Political MC Boots Riley, of funky Oakland hiphop band the Coup, discovered he was on a white-supremacy group's hit list. So he got a gun—the legal way. One day, Boots was driving his brown Oldsmobile Delmont 88 and he got pulled over by a cop. The gun was locked, legally, in the trunk. The cop saw a box of shells on the floor, and freaked.
"Nobody move!" the cop screamed, waving his .45. "Who's got the gun?!"
He sent for backup and three jeep loads of soldiers arrived, jumping out into surround position.
"Open the trunk! Now! Get the box out! Get it out!" the cop yelled. Then the cop tried to make Boots pick up the gun, and that's where Boots said, "Uh, hell no." Boots wasn't going to give anyone an excuse to shoot him. The cop again commanded, "Pick up the gun!" Boots adamantly refused: "Hell no!"
Boots never did pick up the gun. He locked it back in the box and put it in the trunk. The situation eventually pacified and Boots received a traffic citation. Were three jeep loads of soldiers needed to issue a traffic ticket? No. But this is Boots Riley, the activist son of a Black Panther. He is used to controversy.
Riley's 'fro is spherical, his sideburns are angled like knives, and his mind is a kiosk of information to support the underdog. He's a man wired musically with political knowledge and wiles. His songs are about the working class defeating the upper class. He thinks education and health care should be free and that minimum wage should be raised by a dollar an hour. With his band, the Coup, Boots takes his politics on the road.
The Coup (including Pam the Funkstress) are touring as a full band in support of their Epitaph Records debut, Pick a Bigger Weapon. They drop tight and low hiphop grooves with Moog synths and an 808 paralleling the live drums. It is old school and indebted to Funkadelic, but Boots says it is "now" school, not old.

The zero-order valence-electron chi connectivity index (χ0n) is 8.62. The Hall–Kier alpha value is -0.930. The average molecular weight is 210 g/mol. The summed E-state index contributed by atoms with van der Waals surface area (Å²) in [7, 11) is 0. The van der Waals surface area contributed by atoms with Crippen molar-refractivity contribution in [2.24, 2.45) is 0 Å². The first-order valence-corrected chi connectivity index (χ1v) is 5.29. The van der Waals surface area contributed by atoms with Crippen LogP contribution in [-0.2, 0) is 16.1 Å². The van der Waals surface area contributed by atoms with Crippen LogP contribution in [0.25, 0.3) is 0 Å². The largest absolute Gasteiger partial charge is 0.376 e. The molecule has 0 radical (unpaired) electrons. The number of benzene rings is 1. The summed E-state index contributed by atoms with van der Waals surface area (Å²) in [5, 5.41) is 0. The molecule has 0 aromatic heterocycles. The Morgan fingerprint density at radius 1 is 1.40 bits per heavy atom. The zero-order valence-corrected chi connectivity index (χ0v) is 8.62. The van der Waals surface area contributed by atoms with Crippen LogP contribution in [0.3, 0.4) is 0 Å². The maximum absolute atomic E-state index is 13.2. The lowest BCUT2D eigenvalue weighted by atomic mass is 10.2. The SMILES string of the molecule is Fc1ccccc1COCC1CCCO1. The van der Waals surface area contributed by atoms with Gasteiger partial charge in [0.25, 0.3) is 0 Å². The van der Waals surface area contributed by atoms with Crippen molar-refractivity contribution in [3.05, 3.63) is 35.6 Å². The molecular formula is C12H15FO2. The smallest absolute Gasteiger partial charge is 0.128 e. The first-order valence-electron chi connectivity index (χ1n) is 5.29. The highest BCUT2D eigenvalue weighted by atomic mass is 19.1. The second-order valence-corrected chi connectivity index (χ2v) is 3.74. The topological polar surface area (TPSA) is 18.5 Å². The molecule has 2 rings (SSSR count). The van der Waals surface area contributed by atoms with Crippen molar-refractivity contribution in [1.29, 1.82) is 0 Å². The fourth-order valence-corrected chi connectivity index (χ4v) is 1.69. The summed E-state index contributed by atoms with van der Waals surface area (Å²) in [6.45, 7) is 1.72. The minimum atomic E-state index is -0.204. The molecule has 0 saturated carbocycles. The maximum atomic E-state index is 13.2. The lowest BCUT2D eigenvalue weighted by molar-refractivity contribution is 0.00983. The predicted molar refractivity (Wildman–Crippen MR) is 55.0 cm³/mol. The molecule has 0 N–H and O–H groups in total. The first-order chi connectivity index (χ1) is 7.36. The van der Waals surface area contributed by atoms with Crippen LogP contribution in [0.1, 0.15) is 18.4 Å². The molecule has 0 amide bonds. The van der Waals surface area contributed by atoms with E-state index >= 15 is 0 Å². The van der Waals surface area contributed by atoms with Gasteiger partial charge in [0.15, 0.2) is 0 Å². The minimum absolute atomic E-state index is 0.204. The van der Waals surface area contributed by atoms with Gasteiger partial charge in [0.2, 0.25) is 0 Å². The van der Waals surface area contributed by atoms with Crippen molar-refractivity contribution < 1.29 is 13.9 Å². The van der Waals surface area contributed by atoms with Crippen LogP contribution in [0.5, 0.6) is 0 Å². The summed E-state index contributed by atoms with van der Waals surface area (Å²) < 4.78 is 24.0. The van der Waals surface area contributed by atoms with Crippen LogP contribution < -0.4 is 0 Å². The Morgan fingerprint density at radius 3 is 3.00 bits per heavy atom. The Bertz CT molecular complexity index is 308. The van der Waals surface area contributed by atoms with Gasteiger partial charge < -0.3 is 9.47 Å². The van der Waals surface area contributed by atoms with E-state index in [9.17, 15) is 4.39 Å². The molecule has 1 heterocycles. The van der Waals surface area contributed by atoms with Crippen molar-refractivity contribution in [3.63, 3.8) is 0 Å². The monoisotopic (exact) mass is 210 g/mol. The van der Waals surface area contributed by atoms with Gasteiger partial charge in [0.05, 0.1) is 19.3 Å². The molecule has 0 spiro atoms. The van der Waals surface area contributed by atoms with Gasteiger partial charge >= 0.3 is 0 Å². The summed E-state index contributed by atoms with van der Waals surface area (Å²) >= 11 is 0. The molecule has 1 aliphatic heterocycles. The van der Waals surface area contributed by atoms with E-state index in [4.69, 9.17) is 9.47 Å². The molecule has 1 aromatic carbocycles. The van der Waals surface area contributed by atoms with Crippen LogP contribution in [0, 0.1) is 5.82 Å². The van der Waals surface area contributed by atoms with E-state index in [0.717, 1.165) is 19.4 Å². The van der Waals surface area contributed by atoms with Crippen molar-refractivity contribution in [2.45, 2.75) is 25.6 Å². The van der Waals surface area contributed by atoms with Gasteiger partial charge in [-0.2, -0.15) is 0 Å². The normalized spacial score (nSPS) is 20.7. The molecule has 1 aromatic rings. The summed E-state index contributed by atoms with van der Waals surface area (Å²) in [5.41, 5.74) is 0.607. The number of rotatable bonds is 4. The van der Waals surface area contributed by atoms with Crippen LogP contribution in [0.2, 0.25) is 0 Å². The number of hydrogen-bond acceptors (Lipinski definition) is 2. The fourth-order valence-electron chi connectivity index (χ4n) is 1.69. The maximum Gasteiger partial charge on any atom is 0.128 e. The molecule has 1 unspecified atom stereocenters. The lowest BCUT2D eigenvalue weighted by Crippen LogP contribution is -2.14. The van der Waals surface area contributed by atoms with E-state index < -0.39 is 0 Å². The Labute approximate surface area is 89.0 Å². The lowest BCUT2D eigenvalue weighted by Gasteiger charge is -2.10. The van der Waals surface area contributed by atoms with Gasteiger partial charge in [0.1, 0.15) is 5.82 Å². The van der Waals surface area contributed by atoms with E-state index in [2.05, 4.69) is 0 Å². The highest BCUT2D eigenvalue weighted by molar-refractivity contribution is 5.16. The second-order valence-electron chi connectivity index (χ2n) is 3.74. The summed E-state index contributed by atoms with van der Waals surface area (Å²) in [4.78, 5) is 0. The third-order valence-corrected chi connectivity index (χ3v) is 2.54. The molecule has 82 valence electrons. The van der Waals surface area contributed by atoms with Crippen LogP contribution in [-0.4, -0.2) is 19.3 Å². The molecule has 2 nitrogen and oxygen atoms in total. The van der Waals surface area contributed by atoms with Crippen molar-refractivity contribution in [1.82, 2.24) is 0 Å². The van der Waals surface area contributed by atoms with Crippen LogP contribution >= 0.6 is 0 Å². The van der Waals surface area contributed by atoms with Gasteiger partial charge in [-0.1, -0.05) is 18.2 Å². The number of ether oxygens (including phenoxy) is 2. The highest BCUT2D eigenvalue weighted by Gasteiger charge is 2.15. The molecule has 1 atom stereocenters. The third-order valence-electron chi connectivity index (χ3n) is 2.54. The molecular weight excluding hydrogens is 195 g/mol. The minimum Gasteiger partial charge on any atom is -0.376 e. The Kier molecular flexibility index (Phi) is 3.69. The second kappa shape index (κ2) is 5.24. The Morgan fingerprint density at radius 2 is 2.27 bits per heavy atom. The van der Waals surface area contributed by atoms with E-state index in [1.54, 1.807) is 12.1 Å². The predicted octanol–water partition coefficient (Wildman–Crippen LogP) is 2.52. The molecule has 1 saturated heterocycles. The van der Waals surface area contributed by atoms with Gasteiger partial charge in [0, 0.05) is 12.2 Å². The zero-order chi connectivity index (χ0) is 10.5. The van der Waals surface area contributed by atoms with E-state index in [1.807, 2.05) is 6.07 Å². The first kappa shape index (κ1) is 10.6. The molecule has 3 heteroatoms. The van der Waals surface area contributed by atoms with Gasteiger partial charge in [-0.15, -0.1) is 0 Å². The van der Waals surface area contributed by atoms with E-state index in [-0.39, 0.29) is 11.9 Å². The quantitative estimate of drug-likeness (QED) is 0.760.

As producer of Pick a Bigger Weapon, Boots brought in guests Tom Morello of Audioslave, Talib Kweli, the Roots' Black Thought, Eric McFadden of P-funk, members of the Gap Band and Toni! Tony! Toné!, and Jello Biafra of Dead Kennedys. The album has an edge, but it bounces. The bent beats point to Dirty Mind–era Prince and late-'80s Too $hort.
The album weaves a storyline throughout. If you kiss too much corporate ass, you get ass-breath. From the song, "Ass-Breath Killers": "Take this pill and say what you wish you said/It hardens backbones—they might wish you was dead/MLK took half a pill, procrastinated/Once he took a whole pill, they assassinated."
In "Head (of State)," Boots raps, "Bush and Hussein together in bed, billions made and millions dead." "The CIA worked for Standard Oil and other companies to whom they're loyal/War ain't about one land against the next/It's poor people dyin' so the rich cash checks."
Like his politics, Boots keeps his music vital. Sometimes he raps to Morello playing an acoustic guitar. "It's different," he says. "And I like it." But Boots never strays too far from his beloved funk, and his mission: "To collectivize the individual struggle. We're all in the struggle," he says. "The struggle to pay the bills and live right. These are things I think everyone should be involved in together."
In 2003, the Coup joined Morello, Mike Mills of R.E.M., Billy Bragg, and Janeane Garofalo on the Bush-slapping Tell Us the Truth Tour. Boots says, "The corporations control the media and the politicians. Who's gonna stand up for the people?"
Boots is, that's who. Public Enemy's Chuck D said that hiphop is the black CNN. Boots says, "The Coup is the black Al Jazeera."
"Every year in Oakland, the media predicts there will be a record number of murders. But by year's end, the numbers show the murder rates have actually decreased. Poverty rates have risen, but violence has not. People are getting more peaceful, even though they are suffering more."
That's just one of Boots' many interesting points. You can hear more of them Sunday, August 6, at Neumo's, where the Boots kiosk will be open on stage for all, with him informing and directing. Bring your questions, and witness the Bigger Weapon—which is funk, email@example.com